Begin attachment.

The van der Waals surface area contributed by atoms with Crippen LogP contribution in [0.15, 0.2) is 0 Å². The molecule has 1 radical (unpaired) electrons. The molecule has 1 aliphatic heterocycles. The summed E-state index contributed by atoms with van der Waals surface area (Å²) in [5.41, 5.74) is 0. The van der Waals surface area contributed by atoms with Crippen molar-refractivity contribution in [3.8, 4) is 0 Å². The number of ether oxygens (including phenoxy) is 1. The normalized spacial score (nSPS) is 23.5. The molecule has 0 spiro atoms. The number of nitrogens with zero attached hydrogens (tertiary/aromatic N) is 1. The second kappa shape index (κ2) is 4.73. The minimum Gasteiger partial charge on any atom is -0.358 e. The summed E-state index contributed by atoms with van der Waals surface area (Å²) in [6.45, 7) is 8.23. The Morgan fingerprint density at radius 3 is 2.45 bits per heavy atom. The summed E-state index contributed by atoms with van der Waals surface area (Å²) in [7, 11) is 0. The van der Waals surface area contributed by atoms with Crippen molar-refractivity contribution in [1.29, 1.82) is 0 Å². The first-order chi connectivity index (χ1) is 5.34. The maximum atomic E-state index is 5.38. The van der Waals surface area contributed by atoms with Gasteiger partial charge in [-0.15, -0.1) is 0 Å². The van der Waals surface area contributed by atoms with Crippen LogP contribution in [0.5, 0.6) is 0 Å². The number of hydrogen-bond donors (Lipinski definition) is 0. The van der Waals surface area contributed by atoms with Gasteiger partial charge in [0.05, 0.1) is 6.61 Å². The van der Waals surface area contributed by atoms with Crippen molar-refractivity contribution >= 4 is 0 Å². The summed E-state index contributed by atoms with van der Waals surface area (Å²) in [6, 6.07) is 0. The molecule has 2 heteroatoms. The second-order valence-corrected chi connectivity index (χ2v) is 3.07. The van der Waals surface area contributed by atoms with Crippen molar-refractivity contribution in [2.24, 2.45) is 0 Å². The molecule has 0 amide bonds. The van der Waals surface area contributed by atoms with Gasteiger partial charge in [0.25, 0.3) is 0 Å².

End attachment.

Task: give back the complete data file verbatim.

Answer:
The van der Waals surface area contributed by atoms with Crippen LogP contribution in [0.15, 0.2) is 0 Å². The molecule has 1 radical (unpaired) electrons. The molecule has 1 aliphatic heterocycles. The summed E-state index contributed by atoms with van der Waals surface area (Å²) in [5.41, 5.74) is 0. The van der Waals surface area contributed by atoms with Crippen molar-refractivity contribution in [3.8, 4) is 0 Å². The number of ether oxygens (including phenoxy) is 1. The normalized spacial score (nSPS) is 23.5. The molecule has 0 spiro atoms. The number of nitrogens with zero attached hydrogens (tertiary/aromatic N) is 1. The second kappa shape index (κ2) is 4.73. The minimum Gasteiger partial charge on any atom is -0.358 e. The summed E-state index contributed by atoms with van der Waals surface area (Å²) in [6.45, 7) is 8.23. The Morgan fingerprint density at radius 3 is 2.45 bits per heavy atom. The summed E-state index contributed by atoms with van der Waals surface area (Å²) in [7, 11) is 0. The van der Waals surface area contributed by atoms with Crippen molar-refractivity contribution in [1.29, 1.82) is 0 Å². The first-order chi connectivity index (χ1) is 5.34. The maximum atomic E-state index is 5.38. The van der Waals surface area contributed by atoms with Gasteiger partial charge in [-0.15, -0.1) is 0 Å². The van der Waals surface area contributed by atoms with Crippen LogP contribution in [0.5, 0.6) is 0 Å². The number of hydrogen-bond donors (Lipinski definition) is 0. The van der Waals surface area contributed by atoms with Gasteiger partial charge in [0.05, 0.1) is 6.61 Å². The van der Waals surface area contributed by atoms with Crippen molar-refractivity contribution >= 4 is 0 Å². The summed E-state index contributed by atoms with van der Waals surface area (Å²) in [6, 6.07) is 0. The molecule has 2 heteroatoms. The second-order valence-corrected chi connectivity index (χ2v) is 3.07. The van der Waals surface area contributed by atoms with Crippen molar-refractivity contribution in [2.24, 2.45) is 0 Å². The molecule has 0 amide bonds. The van der Waals surface area contributed by atoms with Gasteiger partial charge in [0.25, 0.3) is 0 Å².